Meet The First Civilian Crew Going To Space

This will be the first time a space mission will take place without trained NASA astronauts assistance.
By Megan Grisham
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Early today the last members of the all civilian crew who is set to go on a mission to space was announced. The mission organized by SpaceX will be the first time an all-civilian crew will fly to space. The main goal of the launch, named Inspiration4, is to raise funds and awareness for St. Jude.

Meet The Members

Jared Isaacman: US billionaire paying for first all-civilian mission to space - which three people will he take with him? | Science & Tech News | Sky News

Commander & Benefactor

Jared Isaacman, 38, is the founder and CEO of Shift4 Payment. Isaacman started his business from scratch in his parents basement back in 1999 at 16 years old. Dropping out of high school to pursue his dreams, he is know the billionaire-entrepreneur and experienced jet pilot who purchased the mission from SpaceX. CEO of SpaceX, Elon Musk, did not disclose how much Isaacman paid for the mission. Isaacman stated that he hopes Inspiration4  “reinforces how far inspiration can take us and the extraordinary achievements it leads to here on Earth.”

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Diagnosed with osteosarcoma, a type of bone cancer,  Hayley Arceneaux is now a cancer survivor and physician assistant at St. Jude Children’s Research Hospital, the same hospital that she was treated in at the age of 10. Arceneaux, who underwent limb-saving surgery during her battle, will now become the youngest American to ever travel to space and be the first with a prosthesis. She states that her goal is “not only raising crucial funds for the lifesaving work of St. Jude but also introducing new supporters to the cause and showing cancer survivors that anything is possible.”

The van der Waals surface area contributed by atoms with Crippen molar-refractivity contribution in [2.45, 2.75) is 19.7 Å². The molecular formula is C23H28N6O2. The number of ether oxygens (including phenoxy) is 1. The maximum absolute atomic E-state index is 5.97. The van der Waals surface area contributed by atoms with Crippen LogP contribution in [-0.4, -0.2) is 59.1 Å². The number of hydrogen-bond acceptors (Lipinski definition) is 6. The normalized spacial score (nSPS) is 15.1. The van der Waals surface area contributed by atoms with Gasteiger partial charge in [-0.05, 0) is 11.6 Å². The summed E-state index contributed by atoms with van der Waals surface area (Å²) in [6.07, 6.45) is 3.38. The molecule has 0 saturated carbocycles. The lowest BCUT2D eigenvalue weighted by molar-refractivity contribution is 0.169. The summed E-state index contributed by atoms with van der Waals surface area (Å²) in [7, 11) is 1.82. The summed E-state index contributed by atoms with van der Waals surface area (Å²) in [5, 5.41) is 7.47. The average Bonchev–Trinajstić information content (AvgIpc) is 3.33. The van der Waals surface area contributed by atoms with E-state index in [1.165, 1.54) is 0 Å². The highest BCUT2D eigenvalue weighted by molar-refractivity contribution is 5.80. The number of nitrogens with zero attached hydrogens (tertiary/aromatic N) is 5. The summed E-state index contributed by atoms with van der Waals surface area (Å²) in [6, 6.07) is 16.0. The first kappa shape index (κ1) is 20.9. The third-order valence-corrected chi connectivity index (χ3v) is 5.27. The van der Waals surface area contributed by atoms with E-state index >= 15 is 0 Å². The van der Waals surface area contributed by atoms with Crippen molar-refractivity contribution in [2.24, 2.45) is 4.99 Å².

Last two crewmembers named for SpaceX's first all-civilian human spaceflight mission | TechCrunch


Chris Sembroski, 41, is an Air Force veteran who currently works in the aerospace industry. As a college student, Sembroski volunteered with ProSpace, a nonprofit space advocacy group that was the gateway for space travel and allowing companies like SpaceX to exist. He is a former U.S. Space Camp counselor and engineer, creating methods to monitor and maintain mechanical equipment, making everything from data centers to hospitals more efficient. He hopes the mission will encourage “kids to dream the impossible, ushering new era of space exploration open to all.”


Dr. Sian Proctor, 51, is a geoscientist whose father was a worker at the NASA tracking station during the Apollo missions. She was a finalist in the 2009 NASA Astronaut Program and has a TEDx talk called Eat Like a Martian. Dr. Proctor also has her pilot license and  is SCUBA certified. She has spent the past 20 years as a geoscience professor at South Mountain Community College in Phoenix,  Arizona. Dr. Proctor says that “Going to space has always been a dream of mine and being able to inspire the world through art and poetry makes it even more special for me.”

Currently there is not a confirmed date of when the mission will be. There has been word that it could be as early as September this year.